Cooper writes: “By holding up a camera to document the change that I see around me, I hope I have produced a record that will firstly convince people that climate change is real, and secondly that we are running out of time to do anything about it. If the images in this book motivate people to action, then it will all have been worth it. We need the science to inform us of the changes going on all around us, but my journey has been more about the changes that we can all see happening, if we choose to look.”
The message Cooper conveys is simple: seeing is believing – and his striking, sometimes haunting images evoke that note of urgency which was felt by the Chileans as they tried to convince the world to act all those years ago.
A woman stands with a bottle of water next to a wall decorated with colourful murals in La Paz, Bolivia, where glacial retreat in the Andes is leading to a desperate shortage of water. The thirst of La Paz is conjured up in a shot of the sprawling metropolis – the world’s highest capital and potentially its first to be abandoned because of a lack of water. The poisoned, drying lakes below the peak of Chacaltaya, whose glacier supplying La Paz disappeared in 2009, glisten purple, discoloured by mine effluent. Adolfo Mendoza poses mournfully where tourists once skied on snow, now confined to a few meagre patches. Shocking images of the barren, arid Laguna Miluni and its dam – a reservoir also fed by glacial meltwater from the Andean peak of Huayna Potosi – show how low the water level has sunk.
Elsewhere, Cooper captures the ugly scars left by deforestation in the tropical mountain forest near Coiroca in Bolivia and the threat posed by climate change to the fauna of the South Atlantic, such as the Black Browed Albatross that nests in the Falkland Islands off Argentina and is globally threatened by long-line fishing boats.
The photographer provides a truly global picture of climate change – shifting from his native Cumbria in northern England to the Pacific Island of Tuvalu, threatened by sea level rise; to the aboriginal people in Queensland, Australia, whose marginal land is highly susceptible to environmental change; to the Berber Arabs in the Anti Atlas mountains of Morocco severely impacted by drought; to the vast Canadian tar sands where the photographer was hassled by police doing the bidding of the oil industry; to the tiny island of Shishmaref between Alaska and Siberia, whose Inuit residents have been forced to leave because of rising sea levels.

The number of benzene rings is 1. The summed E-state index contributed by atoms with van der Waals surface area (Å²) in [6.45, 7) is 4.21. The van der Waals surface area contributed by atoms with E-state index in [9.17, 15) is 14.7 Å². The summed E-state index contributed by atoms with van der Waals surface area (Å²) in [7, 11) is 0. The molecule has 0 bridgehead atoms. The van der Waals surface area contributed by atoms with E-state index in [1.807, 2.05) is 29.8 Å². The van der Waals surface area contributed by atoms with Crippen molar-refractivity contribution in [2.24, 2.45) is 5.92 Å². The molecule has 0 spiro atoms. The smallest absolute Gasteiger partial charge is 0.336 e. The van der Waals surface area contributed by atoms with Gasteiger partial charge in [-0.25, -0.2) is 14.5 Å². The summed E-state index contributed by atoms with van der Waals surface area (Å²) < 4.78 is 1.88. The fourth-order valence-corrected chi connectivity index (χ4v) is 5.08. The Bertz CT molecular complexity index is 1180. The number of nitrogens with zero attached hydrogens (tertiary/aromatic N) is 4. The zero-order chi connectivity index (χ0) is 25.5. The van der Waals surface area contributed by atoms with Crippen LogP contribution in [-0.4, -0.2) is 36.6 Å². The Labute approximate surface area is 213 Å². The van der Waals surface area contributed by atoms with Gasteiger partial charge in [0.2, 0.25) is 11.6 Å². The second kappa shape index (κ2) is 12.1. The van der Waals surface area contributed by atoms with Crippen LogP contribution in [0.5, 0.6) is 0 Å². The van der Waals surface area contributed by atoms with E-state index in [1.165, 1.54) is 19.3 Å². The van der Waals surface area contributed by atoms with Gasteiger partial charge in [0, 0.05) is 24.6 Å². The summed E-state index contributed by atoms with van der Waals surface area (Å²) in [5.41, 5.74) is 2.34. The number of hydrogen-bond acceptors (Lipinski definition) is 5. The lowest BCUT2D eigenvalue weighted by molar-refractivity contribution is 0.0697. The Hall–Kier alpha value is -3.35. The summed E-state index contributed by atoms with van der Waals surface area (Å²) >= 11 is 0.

These are troubling images, and Cooper works hard to ensure the reader comes away with a sense of the shared threat posed by climate change – transposing the devastating impact of storms and flooding in Cumbria with similar events in Malawi; placing images of devastating forest fires in the Australian state of Victoria alongside similar images from Yosemite National Park. in California and Kootenay National Park in Canada.
Throughout, it is clear that the photographer is seeking to draw parallels between the experiences of people in far off lands with other citizens of the world, not least those in the UK. The objective is to ensure that we join the dots and understand that their fate is our fate in order to overcome our alienation from nature that bears a heavy responsibility for the climate change phenomenon itself.
As the prominent environmentalist Jonathon Porritt reminds us in his foreword to the book: “This pervasive ‘alienation effect’ is one of the most important reasons why we find it so hard to make sense of the daily ‘laying waste’ of the natural world around us … It’s that alienation effect, moreover, which explains why citizens of the rich, urbanised world haven’t (as yet!) risen up in a paroxysm of rage to demand political responses that are truly commensurate with what the science of climate change now tells us.”
Images from a Warming Planet is available here.